Do you use learning and reward & recognition?
I would like you to consider two sides of the same coin – the learning and reward & recognition coin.
On the one side of the coin are those companies that use learning as part of their reward and recognition strategy. From a business perspective (if you do it right), this is a very smart strategy, because your reward is then simultaneously a benefit, which theoretically should bring additional benefit to your business (beyond that which warranted the reward in the first instance). This is a much better strategy than investing your training budget in individuals who will never yield even an acceptable return on investment. It is a far better strategy than sponsoring and sending someone away to study full time, just to eliminate this problem maker from continuously disrupting your team. Rewarding good performers with training opportunities sends a more positive message to the rest of your team who are pulling their weight and who are contributing. The problem is that when you only do it in this way, training may not always be applied where it is needed most. As much as your achievers have earned the investment of further training and development, sometimes the biggest benefit from training will come from staff who you may not currently consider to be in your top performers’ category. To get the most from your training initiatives, you need to consider using it as an enabler of achievement as well as a reward for achievement.
On the other side of the coin are those companies that reward and recognize people for learning. There are so many different ways to approach this. Some companies send out a note of congratulations in a flash email or the company newsletter and some host an expensive dinner, combined with an award ceremony. The wisest of them all remember to at least create opportunities for employees to apply their new found skills in the workplace. Similarly to those who find themselves on the other side of the coin, this can again be an incredibly wise business strategy – if you apply it correctly. Conversely this side of the coin carries a more significant danger, because if you fail to create those opportunities to apply the new skills and in fact expect an employee to remain unchanged after their learning experience, you have not only effectively wasted the company’s money, but you will also frustrate those employees, demotivate them and ultimately (in all likelihood) you will lose them. If you find yourself in one of those organizations, wondering why you are always investing in people on behalf of your competition, you may be guilty of this very transgression. Some organizations experience difficulty with this, because saying that we want change is much easier than actually having to experience and deal with the change. When employees return with knowledge and ideas different to that shared by senior management and challenges them, it takes great courage from management to remain open to new ideas instead of becoming defensive. But why value people enough to pay them to eat at your expensive awards dinner and then not value them enough to think about how they can improve our business?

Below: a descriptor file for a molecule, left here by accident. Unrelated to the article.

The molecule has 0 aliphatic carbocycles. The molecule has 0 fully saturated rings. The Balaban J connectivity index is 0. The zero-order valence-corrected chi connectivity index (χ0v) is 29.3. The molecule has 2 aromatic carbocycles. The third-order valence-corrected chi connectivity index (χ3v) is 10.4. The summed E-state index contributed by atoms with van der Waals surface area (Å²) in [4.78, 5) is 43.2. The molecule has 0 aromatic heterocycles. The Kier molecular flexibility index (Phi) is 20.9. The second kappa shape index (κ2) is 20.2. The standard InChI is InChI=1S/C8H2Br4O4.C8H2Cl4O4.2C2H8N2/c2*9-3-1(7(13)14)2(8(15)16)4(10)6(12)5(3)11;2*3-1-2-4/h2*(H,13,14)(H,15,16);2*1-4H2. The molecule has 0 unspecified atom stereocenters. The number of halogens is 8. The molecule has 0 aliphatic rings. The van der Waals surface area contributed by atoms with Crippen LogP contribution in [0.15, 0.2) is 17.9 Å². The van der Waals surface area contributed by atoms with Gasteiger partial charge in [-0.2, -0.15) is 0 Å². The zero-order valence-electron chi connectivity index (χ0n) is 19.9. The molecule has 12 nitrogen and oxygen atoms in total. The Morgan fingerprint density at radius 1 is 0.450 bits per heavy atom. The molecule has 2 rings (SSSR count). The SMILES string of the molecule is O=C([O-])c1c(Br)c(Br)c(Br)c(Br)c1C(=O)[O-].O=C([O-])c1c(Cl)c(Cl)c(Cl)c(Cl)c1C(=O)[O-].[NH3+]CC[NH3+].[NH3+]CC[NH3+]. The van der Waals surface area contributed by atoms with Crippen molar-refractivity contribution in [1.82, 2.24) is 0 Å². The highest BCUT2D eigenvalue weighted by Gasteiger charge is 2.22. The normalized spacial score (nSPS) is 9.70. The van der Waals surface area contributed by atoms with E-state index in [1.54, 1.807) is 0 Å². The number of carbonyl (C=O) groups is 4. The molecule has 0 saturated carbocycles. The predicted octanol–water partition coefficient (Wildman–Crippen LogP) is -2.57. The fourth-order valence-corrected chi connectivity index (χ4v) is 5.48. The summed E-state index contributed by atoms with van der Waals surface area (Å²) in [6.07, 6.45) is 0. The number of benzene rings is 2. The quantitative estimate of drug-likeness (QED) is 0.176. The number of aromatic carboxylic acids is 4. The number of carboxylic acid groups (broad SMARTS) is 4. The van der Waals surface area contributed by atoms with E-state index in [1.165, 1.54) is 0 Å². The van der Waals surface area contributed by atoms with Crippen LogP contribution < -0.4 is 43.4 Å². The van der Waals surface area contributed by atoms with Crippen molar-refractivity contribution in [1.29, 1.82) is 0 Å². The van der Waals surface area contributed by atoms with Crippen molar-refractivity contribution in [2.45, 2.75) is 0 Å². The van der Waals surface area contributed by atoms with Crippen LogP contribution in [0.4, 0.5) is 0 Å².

Maybe this is a perfect example of an opportunity for you to have your cake and eat it – maybe you can find yourself on both sides of this coin and truly enjoy the best of both worlds! Whichever side you choose, make sure that you do link learning to reward and recognition and make sure that you link it in a smart way!